No Longer a ‘Good Girl’

My lovely daughters finally went back to school yesterday, having enjoyed an eight-week long summer holiday. That’s about four weeks too long in my opinion, and there’s no doubt about which one of us was the happiest about school starting again: Me!

Don’t get me wrong, I love my daughters to the end of the universe and back, but family life can be exhausting, especially with two strong-willed, authority-defying daughters, so it was a relief to be able to hand over responsibility for their well-being to their teachers, if only temporarily.

bare-1985858_1280I may not have a high-flying career, but I am most definitely more than a mother, and with the girls at school, I finally have some breathing space, as well as the time to do what matters to me.

So how did I spend my first day of freedom? I’d love to say I threw myself into creative work, writing, reading, planning a Smile Train presentation due next month, etc., but the truth is, I watched the last few episodes of my latest TV addiction.

Oh well, yesterday was just a warm-up; today I’ve sat down straight away to write this blog post. That’s progress, isn’t it?

Once upon a time, I was a highly disciplined, hard-working young woman with lofty ambitions and a great sense of responsibility, but that person is long gone. And I don’t miss her at all. Nowadays I make a point of allowing myself regular playtime.

Perhaps it’s because I’m older and a tad wiser that I no longer feel I have to prove myself to the world. Besides, I know first-hand what stress can do to one’s health: in my case, it culminated in at least two incidences of stroke before I was even 35.

Whereas in the past I would push through when tired, challenging myself to complete a task no matter how exhausted, I’m neither willing nor physically able to do that anymore. Diagnosed with acute pulmonary embolism a few years ago, I finally learned to listen to my body: when tired, take a break, rest, go outside and enjoy a bit of nature, take a nap, read a good book. Do whatever takes your fancy.

There are those, of course, who thrive on a high-octane life, and I have nothing but respect and admiration for them. As for me, however, I’ve learned the hard way that I’m no superwoman. And that’s ok.

That’s not to say I’m happy spending my days watching Netflix; far from it. But at the ripe age of 45, I care less about what other people think of me, and that gives me greater freedom to do something I genuinely care about rather than what I think I should. I’m done being a good girl!

Nuku’s Story

Every 2.5 minute a baby with cleft lip/palate is born somewhere in the world, making it one of the most common birth defects worldwide. Cleft babies in developed countries typically have their cleft repaired soon after birth and benefit from a comprehensive cleft care package that includes a series of surgeries as well as dental treatment and speech therapy.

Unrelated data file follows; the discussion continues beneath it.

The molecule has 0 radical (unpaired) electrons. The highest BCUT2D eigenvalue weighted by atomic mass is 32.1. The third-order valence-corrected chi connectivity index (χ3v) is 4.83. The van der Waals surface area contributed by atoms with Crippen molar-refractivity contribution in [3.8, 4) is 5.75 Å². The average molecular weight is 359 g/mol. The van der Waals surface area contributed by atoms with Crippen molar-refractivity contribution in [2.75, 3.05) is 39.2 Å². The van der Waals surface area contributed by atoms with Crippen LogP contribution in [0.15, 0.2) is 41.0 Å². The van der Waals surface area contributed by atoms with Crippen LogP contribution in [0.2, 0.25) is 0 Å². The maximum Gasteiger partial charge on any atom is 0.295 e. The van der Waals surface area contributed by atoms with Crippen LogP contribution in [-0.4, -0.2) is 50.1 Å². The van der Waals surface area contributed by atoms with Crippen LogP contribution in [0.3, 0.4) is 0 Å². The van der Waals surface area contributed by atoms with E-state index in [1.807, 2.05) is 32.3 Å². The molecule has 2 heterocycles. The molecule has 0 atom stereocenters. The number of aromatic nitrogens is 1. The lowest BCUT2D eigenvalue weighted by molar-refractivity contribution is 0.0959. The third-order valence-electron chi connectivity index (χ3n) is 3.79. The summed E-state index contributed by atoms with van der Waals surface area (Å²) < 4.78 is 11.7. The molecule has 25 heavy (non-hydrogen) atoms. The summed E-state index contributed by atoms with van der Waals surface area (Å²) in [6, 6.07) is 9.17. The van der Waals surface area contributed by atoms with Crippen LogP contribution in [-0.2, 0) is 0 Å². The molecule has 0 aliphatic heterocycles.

For the more than 170,000 cleft babies born every year in the developing world, however, such treatment is far from given. Where cleft treatment is available, it is often too costly for a family to afford. While poverty is the most important factor preventing cleft babies in developing countries from receiving the necessary treatment, cultural and societal preconceptions about disfigurement also play a role.

In some communities, a baby born with cleft is considered cursed and rejected by its family and community. Children with an un-repaired cleft are often stigmatised and hidden away out of shame. Sometimes the mother of a cleft affected child is accused of having done something wrong for her child to be born with a cleft. Prejudice, superstition and cultural myths die hard, which is why a recent feature film by Ghanaian filmmaker Priscilla Anany is so important.  Continue reading

Unyummy Mummy

s-l300When I announced I was pregnant with my firstborn, my parents exclaimed:

“Who would have thought you would have children, you’re not exactly the maternal type.”

And when I eventually married the father of my children, they were equally astounded,

“We didn’t think you were the marrying kind.”

To be fair, I’d never openly expressed a desire for either motherhood or marriage, but without getting too sentimental about my love for my children and my husband, let me state for the record, that I am very happy I did become a mother and wife…even though I don’t have quite what it takes to be either:  Continue reading

Breathing Your Way to Wholeness

happiness-1866081_640Breathing, the most fundamental function of the human body, has never come easily to me.

My cleft lip and palate meant that I also had an impaired nasal airway and while subsequent rhinoplasty left me with a somewhat less wonky nose, it did little to improve my ability to breathe through it.

As is common with children born with cleft, I developed a habit of breathing through my mouth, and despite numerous attempts in recent years, by yoga instructors, personal trainers, and meditation coaches to teach me to breathe through my nose, I’m still a mouth breather.

For a long time, I didn’t pay much attention to my breath, until about two years ago when three blood clots lodged themselves in my lungs, making it very painful to breathe at all. Continue reading